HOUSTON, Texas — As Texas’ gas and oil industry continues to hum, some of the state’s old oil fields could start producing millions of barrels per day. This rings especially true for West Texas’ Permian Basin, which is expected to soon produce more than 2 million barrels of oil per day.
Thanks to technological advances including fracking, some older oil fields in Texas are now booming again, according to the Wall Street Journal. “Refracking”–the process of drilling in wells where fracking took place years ago–is simultaneously taking hold of the industry and encouraging the industry’s boom.
Chief Executive of Athlon Energy, Bob Reeves, reportedly said of the oil output level in the Permian Basin, “You’re definitely going to hit the 2 million barrel mark. I think it’s not a matter of if, it’s just a matter of when.”
Reeves believes that the oil field will someday yield 3 million barrels per day, according to the Journal.
The Permian is currently producing so much oil that local pipelines reportedly cannot handle it all. Construction and planning for pipelines is expected to consume the coming years as production in the basin keeps increasing.
South Texas’ Eagle Ford Shale also continues to boom; more than 1.5 barrels are being pumped out of the area every day. Earlier this year at the Annual Eagle Ford Consortium Annual Conference in San Antonio, ConocoPhillips’ Greg Leveille said, “What you’re seeing unfold in the Eagle Ford is probably the greatest energy success story of the 21st Century.”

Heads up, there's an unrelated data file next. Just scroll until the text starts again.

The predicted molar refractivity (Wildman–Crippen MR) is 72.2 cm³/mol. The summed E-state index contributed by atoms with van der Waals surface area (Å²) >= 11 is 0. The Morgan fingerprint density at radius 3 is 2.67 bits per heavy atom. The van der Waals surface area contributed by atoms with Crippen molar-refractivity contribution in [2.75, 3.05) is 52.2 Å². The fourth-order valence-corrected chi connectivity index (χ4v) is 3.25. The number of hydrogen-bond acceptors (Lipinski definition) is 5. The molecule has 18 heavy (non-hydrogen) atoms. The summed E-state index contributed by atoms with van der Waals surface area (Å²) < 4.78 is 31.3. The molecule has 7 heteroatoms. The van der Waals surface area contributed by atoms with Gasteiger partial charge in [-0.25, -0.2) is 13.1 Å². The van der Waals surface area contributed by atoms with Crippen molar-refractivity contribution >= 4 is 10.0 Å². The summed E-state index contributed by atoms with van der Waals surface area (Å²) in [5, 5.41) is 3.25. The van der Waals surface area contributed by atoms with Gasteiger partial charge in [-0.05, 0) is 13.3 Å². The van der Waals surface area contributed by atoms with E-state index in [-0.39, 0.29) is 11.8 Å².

Texas’ gas and oil “success story” is being bolstered by fracking, which includes blasting water, sand, and other chemicals. The increasingly popular refracking practice involves blocking previous fractures with plastic balls. The balls, AKA “diverting agents,” are pumped along with water into the old drilling sites. Typically refracking occurs on “vintage” wells that sunk at least three years ago.
It appears that the only threat to Texas’ gas and in the Eagle Ford and Permian Basin is government regulation. The the Environmental Protection Agency has already attempted to push for greenhouse gas regulations on the industry.
But for the time being, the state continues to make strides. Breitbart Texas previously reported that the Lone Star State is expected to out-produce every OPEC nation except Saudi Arabia this year. 3.4 million barrels of oil are expected to be produced in Texas by the end of 2014, according to the Dallas Business Journal.
Leveille said several months ago, “I turned 55 this year, and I suspect I’ll be in the ground long before the last drop of oil is produced in the Eagle Ford.”
Follow Kristin Tate @KristinBTate.